With the support of the U.S. government, Panama issues a declaration of independence from Colombia. The revolution was engineered by a Panamanian faction backed by the Panama Canal Company, a French-U.S. corporation that hoped to connect the Atlantic and Pacific oceans with a waterway across the Isthmus of Panama.
In 1903, the Hay-Herrán Treaty was signed with Colombia, granting the United States use of the Isthmus of Panama in exchange for financial compensation. The U.S. Senate ratified the treaty, but the Colombian Senate, fearing a loss of sovereignty, refused. In response, President Theodore Roosevelt gave tacit approval to a rebellion by Panamanian nationalists, which began on November 3, 1903. To aid the rebels, the U.S.-administered railroad in Panama removed its trains from the northern terminus of Colón, thus stranding Colombian troops sent to crush the insurrection. Other Colombian forces were discouraged from marching on Panama by the arrival of the U.S. warship Nashville.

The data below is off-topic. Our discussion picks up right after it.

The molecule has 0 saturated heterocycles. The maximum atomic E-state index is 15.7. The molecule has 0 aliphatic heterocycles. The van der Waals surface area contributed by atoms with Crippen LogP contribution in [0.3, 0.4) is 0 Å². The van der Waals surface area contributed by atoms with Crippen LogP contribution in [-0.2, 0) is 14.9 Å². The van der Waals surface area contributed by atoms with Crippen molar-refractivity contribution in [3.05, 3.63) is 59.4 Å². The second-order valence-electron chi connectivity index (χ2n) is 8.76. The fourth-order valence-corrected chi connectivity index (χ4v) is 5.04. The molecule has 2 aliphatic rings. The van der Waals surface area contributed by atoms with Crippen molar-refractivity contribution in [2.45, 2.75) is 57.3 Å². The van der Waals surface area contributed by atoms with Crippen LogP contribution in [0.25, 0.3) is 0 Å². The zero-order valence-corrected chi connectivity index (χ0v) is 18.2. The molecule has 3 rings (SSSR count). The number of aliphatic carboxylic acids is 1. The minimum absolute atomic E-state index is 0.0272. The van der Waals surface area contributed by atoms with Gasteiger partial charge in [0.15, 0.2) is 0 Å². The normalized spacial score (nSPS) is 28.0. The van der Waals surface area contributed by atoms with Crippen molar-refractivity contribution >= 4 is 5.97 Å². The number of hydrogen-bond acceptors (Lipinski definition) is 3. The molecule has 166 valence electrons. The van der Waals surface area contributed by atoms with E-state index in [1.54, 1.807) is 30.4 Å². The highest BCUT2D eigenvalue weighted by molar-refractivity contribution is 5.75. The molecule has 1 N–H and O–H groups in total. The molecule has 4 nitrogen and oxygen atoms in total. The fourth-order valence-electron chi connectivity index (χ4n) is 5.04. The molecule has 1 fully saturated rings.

On November 6, the United States recognized the Republic of Panama, and on November 18 the Hay-Bunau-Varilla Treaty was signed with Panama, granting the United States exclusive and permanent possession of the Panama Canal Zone. In exchange, Panama received $10 million and an annuity of $250,000 beginning nine years later. The treaty was negotiated by U.S. Secretary of State John Hay and the owner of the Panama Canal Company. Almost immediately, the treaty was condemned by many Panamanians as an infringement on their country’s new national sovereignty.
On August 15, 1914, the Panama Canal was inaugurated with the passage of the U.S. vessel Ancon, a cargo and passenger ship. After decades of protest and negotiations, the Panama Canal passed to Panamanian control in December 1999.